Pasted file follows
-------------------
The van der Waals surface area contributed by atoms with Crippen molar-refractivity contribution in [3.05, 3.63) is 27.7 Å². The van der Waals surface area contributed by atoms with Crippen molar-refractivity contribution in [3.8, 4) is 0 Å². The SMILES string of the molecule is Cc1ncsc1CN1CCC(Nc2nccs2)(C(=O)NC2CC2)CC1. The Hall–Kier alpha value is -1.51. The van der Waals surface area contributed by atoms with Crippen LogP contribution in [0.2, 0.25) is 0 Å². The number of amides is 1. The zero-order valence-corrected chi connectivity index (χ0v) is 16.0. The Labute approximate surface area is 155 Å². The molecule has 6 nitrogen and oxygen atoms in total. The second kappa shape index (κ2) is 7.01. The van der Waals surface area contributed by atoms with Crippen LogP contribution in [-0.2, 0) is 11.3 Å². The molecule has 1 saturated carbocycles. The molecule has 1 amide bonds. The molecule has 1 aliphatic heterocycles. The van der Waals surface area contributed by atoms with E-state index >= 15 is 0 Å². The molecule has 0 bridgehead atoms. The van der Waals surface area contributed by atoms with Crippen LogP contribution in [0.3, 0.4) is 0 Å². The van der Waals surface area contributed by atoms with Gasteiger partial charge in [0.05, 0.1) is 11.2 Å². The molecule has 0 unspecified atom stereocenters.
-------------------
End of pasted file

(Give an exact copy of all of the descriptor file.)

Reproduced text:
The van der Waals surface area contributed by atoms with Crippen molar-refractivity contribution in [3.05, 3.63) is 27.7 Å². The van der Waals surface area contributed by atoms with Crippen molar-refractivity contribution in [3.8, 4) is 0 Å². The SMILES string of the molecule is Cc1ncsc1CN1CCC(Nc2nccs2)(C(=O)NC2CC2)CC1. The Hall–Kier alpha value is -1.51. The van der Waals surface area contributed by atoms with Crippen LogP contribution in [0.2, 0.25) is 0 Å². The number of amides is 1. The zero-order valence-corrected chi connectivity index (χ0v) is 16.0. The Labute approximate surface area is 155 Å². The molecule has 6 nitrogen and oxygen atoms in total. The second kappa shape index (κ2) is 7.01. The van der Waals surface area contributed by atoms with Crippen LogP contribution in [-0.2, 0) is 11.3 Å². The molecule has 1 saturated carbocycles. The molecule has 1 amide bonds. The molecule has 1 aliphatic heterocycles. The van der Waals surface area contributed by atoms with E-state index >= 15 is 0 Å². The molecule has 0 bridgehead atoms. The van der Waals surface area contributed by atoms with Crippen LogP contribution in [0.3, 0.4) is 0 Å². The van der Waals surface area contributed by atoms with Gasteiger partial charge in [0.05, 0.1) is 11.2 Å². The molecule has 0 unspecified atom stereocenters.